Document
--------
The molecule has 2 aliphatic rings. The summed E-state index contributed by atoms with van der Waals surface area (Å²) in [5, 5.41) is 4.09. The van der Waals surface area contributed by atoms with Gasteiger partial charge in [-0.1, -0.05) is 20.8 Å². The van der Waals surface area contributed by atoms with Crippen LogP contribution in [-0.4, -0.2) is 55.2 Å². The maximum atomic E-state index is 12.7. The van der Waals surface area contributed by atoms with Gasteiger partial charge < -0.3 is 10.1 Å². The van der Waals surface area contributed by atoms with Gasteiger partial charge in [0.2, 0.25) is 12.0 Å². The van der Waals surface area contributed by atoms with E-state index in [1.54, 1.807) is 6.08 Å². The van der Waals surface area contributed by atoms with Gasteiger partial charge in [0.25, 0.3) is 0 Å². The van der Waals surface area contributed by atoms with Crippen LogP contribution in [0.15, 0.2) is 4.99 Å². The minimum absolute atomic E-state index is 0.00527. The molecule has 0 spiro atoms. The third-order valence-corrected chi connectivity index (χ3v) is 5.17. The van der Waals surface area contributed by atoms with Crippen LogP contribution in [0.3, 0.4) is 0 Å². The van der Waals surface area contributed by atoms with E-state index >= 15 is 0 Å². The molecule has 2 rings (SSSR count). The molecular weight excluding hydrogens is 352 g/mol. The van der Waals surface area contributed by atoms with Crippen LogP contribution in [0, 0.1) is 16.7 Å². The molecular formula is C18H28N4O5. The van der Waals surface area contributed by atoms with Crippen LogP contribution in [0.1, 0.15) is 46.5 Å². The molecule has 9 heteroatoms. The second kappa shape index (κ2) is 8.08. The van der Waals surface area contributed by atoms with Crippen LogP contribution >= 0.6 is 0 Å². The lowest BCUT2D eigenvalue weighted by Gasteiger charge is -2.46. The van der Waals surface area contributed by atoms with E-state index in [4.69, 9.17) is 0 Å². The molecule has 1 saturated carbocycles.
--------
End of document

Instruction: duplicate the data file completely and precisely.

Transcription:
The molecule has 2 aliphatic rings. The summed E-state index contributed by atoms with van der Waals surface area (Å²) in [5, 5.41) is 4.09. The van der Waals surface area contributed by atoms with Gasteiger partial charge in [-0.1, -0.05) is 20.8 Å². The van der Waals surface area contributed by atoms with Crippen LogP contribution in [-0.4, -0.2) is 55.2 Å². The maximum atomic E-state index is 12.7. The van der Waals surface area contributed by atoms with Gasteiger partial charge < -0.3 is 10.1 Å². The van der Waals surface area contributed by atoms with Gasteiger partial charge in [0.2, 0.25) is 12.0 Å². The van der Waals surface area contributed by atoms with E-state index in [1.54, 1.807) is 6.08 Å². The van der Waals surface area contributed by atoms with Gasteiger partial charge in [0.25, 0.3) is 0 Å². The van der Waals surface area contributed by atoms with Crippen LogP contribution in [0.15, 0.2) is 4.99 Å². The minimum absolute atomic E-state index is 0.00527. The molecule has 0 spiro atoms. The third-order valence-corrected chi connectivity index (χ3v) is 5.17. The van der Waals surface area contributed by atoms with Crippen LogP contribution in [0.3, 0.4) is 0 Å². The van der Waals surface area contributed by atoms with E-state index >= 15 is 0 Å². The molecule has 2 rings (SSSR count). The molecular weight excluding hydrogens is 352 g/mol. The van der Waals surface area contributed by atoms with Crippen LogP contribution in [0, 0.1) is 16.7 Å². The molecular formula is C18H28N4O5. The van der Waals surface area contributed by atoms with Crippen LogP contribution in [0.1, 0.15) is 46.5 Å². The molecule has 9 heteroatoms. The second kappa shape index (κ2) is 8.08. The van der Waals surface area contributed by atoms with Crippen LogP contribution >= 0.6 is 0 Å². The lowest BCUT2D eigenvalue weighted by Gasteiger charge is -2.46. The van der Waals surface area contributed by atoms with E-state index in [4.69, 9.17) is 0 Å². The molecule has 1 saturated carbocycles.